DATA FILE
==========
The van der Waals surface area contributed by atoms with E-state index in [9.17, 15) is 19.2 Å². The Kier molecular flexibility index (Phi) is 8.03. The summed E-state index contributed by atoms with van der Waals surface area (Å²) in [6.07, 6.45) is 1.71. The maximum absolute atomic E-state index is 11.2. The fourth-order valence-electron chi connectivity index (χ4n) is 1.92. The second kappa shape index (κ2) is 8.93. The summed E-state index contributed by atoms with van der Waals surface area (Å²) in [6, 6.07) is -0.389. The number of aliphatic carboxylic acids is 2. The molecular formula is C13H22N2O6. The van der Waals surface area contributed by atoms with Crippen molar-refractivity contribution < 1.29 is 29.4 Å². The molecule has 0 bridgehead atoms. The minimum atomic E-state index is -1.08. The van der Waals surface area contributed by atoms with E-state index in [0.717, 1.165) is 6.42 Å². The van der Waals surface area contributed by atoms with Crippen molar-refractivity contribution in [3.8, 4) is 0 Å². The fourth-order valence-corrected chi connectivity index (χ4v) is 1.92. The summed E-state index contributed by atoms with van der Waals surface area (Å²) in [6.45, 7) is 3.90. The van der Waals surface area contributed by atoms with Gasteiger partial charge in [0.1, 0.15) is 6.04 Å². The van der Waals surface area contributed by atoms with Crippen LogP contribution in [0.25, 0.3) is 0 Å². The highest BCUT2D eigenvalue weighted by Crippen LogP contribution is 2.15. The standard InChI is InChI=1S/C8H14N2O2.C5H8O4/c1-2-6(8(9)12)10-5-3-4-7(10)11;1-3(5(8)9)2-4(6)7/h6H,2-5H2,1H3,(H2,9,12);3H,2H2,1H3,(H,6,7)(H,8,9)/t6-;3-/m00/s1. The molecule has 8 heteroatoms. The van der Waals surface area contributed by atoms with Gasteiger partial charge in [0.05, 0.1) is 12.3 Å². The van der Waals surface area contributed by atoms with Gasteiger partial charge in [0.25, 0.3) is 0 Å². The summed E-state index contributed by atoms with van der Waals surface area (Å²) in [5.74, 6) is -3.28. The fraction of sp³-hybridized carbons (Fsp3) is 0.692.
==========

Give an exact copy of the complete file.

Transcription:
The van der Waals surface area contributed by atoms with E-state index in [9.17, 15) is 19.2 Å². The Kier molecular flexibility index (Phi) is 8.03. The summed E-state index contributed by atoms with van der Waals surface area (Å²) in [6.07, 6.45) is 1.71. The maximum absolute atomic E-state index is 11.2. The fourth-order valence-electron chi connectivity index (χ4n) is 1.92. The second kappa shape index (κ2) is 8.93. The summed E-state index contributed by atoms with van der Waals surface area (Å²) in [6, 6.07) is -0.389. The number of aliphatic carboxylic acids is 2. The molecular formula is C13H22N2O6. The van der Waals surface area contributed by atoms with Crippen molar-refractivity contribution < 1.29 is 29.4 Å². The molecule has 0 bridgehead atoms. The minimum atomic E-state index is -1.08. The van der Waals surface area contributed by atoms with E-state index in [0.717, 1.165) is 6.42 Å². The van der Waals surface area contributed by atoms with Crippen molar-refractivity contribution in [3.8, 4) is 0 Å². The fourth-order valence-corrected chi connectivity index (χ4v) is 1.92. The summed E-state index contributed by atoms with van der Waals surface area (Å²) in [6.45, 7) is 3.90. The van der Waals surface area contributed by atoms with Gasteiger partial charge in [0.1, 0.15) is 6.04 Å². The van der Waals surface area contributed by atoms with Crippen LogP contribution in [0.25, 0.3) is 0 Å². The highest BCUT2D eigenvalue weighted by Crippen LogP contribution is 2.15. The standard InChI is InChI=1S/C8H14N2O2.C5H8O4/c1-2-6(8(9)12)10-5-3-4-7(10)11;1-3(5(8)9)2-4(6)7/h6H,2-5H2,1H3,(H2,9,12);3H,2H2,1H3,(H,6,7)(H,8,9)/t6-;3-/m00/s1. The molecule has 8 heteroatoms. The van der Waals surface area contributed by atoms with Gasteiger partial charge in [0.05, 0.1) is 12.3 Å². The van der Waals surface area contributed by atoms with Gasteiger partial charge in [0.25, 0.3) is 0 Å². The summed E-state index contributed by atoms with van der Waals surface area (Å²) in [5.74, 6) is -3.28. The fraction of sp³-hybridized carbons (Fsp3) is 0.692.